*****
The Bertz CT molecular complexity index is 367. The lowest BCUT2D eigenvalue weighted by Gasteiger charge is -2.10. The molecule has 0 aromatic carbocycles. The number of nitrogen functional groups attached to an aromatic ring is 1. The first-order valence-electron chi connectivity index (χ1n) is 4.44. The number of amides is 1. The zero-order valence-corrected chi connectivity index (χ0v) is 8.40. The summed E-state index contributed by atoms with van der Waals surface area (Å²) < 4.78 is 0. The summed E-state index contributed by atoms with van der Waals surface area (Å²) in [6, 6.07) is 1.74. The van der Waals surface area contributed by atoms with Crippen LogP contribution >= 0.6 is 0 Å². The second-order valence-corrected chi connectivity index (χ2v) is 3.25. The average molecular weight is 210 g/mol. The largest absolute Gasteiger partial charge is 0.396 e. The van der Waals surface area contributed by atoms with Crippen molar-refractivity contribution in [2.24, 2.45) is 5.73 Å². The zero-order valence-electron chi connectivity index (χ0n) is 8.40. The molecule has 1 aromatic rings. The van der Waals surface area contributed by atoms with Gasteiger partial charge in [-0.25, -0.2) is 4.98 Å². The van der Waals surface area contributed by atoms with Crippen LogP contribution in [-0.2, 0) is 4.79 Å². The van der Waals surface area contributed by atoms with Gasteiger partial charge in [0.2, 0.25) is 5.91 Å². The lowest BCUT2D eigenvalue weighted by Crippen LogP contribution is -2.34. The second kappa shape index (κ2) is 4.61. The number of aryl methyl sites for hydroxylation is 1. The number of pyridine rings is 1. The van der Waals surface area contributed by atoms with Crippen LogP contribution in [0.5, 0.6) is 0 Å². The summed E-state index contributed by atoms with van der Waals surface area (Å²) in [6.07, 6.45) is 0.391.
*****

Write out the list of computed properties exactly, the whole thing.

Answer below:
The Bertz CT molecular complexity index is 367. The lowest BCUT2D eigenvalue weighted by Gasteiger charge is -2.10. The molecule has 0 aromatic carbocycles. The number of nitrogen functional groups attached to an aromatic ring is 1. The first-order valence-electron chi connectivity index (χ1n) is 4.44. The number of amides is 1. The zero-order valence-corrected chi connectivity index (χ0v) is 8.40. The summed E-state index contributed by atoms with van der Waals surface area (Å²) < 4.78 is 0. The summed E-state index contributed by atoms with van der Waals surface area (Å²) in [6, 6.07) is 1.74. The van der Waals surface area contributed by atoms with Crippen LogP contribution >= 0.6 is 0 Å². The second-order valence-corrected chi connectivity index (χ2v) is 3.25. The average molecular weight is 210 g/mol. The largest absolute Gasteiger partial charge is 0.396 e. The van der Waals surface area contributed by atoms with Crippen molar-refractivity contribution in [2.24, 2.45) is 5.73 Å². The zero-order valence-electron chi connectivity index (χ0n) is 8.40. The molecule has 1 aromatic rings. The van der Waals surface area contributed by atoms with Gasteiger partial charge in [-0.25, -0.2) is 4.98 Å². The van der Waals surface area contributed by atoms with Crippen LogP contribution in [-0.2, 0) is 4.79 Å². The van der Waals surface area contributed by atoms with Gasteiger partial charge in [0.2, 0.25) is 5.91 Å². The lowest BCUT2D eigenvalue weighted by Crippen LogP contribution is -2.34. The second kappa shape index (κ2) is 4.61. The number of aryl methyl sites for hydroxylation is 1. The number of pyridine rings is 1. The van der Waals surface area contributed by atoms with Crippen LogP contribution in [0.5, 0.6) is 0 Å². The summed E-state index contributed by atoms with van der Waals surface area (Å²) in [6.07, 6.45) is 0.391.